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Psychol Med. 2000 Jan;30(1):41-52.

Early sexual abuse and lifetime psychopathology: a co-twin-control study.

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  • 1Finch University of Health Sciences Department of Psychiatry and Behavioral Sciences, Chicago Medical School, IL 60074-3095, USA.

Abstract

BACKGROUND:

This study was designed to determine lifetime prevalence of psychiatric disorders among twins who reported childhood sexual abuse (CSA), and to compare these rates with those among non-abused co-twins. The contribution of familial and individual-specific factors to reported sexual abuse was also examined.

METHOD:

Information about lifetime psychopathology and substance use was obtained by structured telephone interviews with 5995 Australian twins. Twins who reported a history of childhood sexual abuse (CSA) were contrasted on lifetime psychopathology with subjects without such a history; in addition, comparisons were made between same-sex twin pairs discordant for CSA.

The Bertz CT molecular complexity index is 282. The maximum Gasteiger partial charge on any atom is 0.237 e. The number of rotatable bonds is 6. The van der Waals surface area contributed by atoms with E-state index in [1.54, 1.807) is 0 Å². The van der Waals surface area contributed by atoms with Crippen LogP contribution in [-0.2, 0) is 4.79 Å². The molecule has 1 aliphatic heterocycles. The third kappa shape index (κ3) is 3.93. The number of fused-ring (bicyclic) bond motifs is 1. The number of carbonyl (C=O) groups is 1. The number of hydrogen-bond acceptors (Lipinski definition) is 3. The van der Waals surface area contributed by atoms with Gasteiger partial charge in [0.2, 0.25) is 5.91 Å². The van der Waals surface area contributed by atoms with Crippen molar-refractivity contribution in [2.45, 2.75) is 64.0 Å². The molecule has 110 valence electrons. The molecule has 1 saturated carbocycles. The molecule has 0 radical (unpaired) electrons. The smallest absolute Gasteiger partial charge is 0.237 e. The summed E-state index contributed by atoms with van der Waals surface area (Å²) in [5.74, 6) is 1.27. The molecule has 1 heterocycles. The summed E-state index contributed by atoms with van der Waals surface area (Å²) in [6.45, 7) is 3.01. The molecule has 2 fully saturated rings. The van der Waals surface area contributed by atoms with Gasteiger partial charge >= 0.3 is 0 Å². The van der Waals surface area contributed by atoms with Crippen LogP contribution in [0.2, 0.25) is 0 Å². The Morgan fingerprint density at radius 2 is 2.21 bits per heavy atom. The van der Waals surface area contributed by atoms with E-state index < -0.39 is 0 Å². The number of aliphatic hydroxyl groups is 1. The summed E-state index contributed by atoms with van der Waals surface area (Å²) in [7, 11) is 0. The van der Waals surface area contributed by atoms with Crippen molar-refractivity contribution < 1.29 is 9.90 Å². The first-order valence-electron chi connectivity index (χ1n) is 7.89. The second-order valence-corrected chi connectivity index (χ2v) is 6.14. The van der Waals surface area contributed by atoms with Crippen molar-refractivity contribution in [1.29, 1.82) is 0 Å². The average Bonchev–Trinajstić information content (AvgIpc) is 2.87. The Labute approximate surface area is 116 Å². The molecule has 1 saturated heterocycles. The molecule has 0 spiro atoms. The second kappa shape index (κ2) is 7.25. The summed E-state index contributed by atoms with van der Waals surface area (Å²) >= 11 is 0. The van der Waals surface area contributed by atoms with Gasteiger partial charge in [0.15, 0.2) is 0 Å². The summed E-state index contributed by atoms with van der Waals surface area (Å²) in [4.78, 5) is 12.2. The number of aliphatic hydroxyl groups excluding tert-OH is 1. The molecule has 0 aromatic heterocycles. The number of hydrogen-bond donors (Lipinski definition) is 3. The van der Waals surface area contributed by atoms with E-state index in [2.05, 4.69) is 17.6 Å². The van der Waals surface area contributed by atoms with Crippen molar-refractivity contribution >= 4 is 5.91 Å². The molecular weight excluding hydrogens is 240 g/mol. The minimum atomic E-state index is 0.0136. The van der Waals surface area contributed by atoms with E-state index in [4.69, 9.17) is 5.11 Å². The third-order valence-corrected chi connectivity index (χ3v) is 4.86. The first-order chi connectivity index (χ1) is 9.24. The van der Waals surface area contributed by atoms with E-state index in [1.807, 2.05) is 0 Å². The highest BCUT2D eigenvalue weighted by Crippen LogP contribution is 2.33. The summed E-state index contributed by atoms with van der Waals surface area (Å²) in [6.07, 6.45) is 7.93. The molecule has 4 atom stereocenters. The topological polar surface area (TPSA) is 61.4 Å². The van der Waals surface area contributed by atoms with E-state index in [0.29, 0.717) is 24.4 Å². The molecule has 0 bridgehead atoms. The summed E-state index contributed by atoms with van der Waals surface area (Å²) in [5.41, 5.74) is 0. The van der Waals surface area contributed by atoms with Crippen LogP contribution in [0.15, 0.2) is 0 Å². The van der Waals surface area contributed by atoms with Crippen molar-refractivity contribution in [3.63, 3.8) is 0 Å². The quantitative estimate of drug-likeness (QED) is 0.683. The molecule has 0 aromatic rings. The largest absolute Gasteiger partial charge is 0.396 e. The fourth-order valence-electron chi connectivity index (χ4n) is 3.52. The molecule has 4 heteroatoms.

RESULTS:

A history of CSA was reported by 5.9% of the women and 2.5% of the men. In the sample as a whole, those reporting CSA were more likely to receive lifetime diagnoses of major depression, conduct disorder, panic disorder and alcoholism, and were more likely to report suicidal ideation and a history of suicide attempt. Abused women, but not men, were also more likely to report social phobia. When comparisons were restricted to non-abused co-twins, no differences in psychopathology were seen. However, rates of major depression, conduct disorder and suicidal ideation were higher if both co-twins were abused than if the respondent alone reported CSA. Model-fitting indicated that shared environmental factors influenced risk for reported CSA in women, but not in men.

CONCLUSION:

The association between CSA and psychopathology arises at least in part through the influence of shared familial factors on both risk of victimization and risk of psychopathology.

PMID:
10722174
[PubMed - indexed for MEDLINE]
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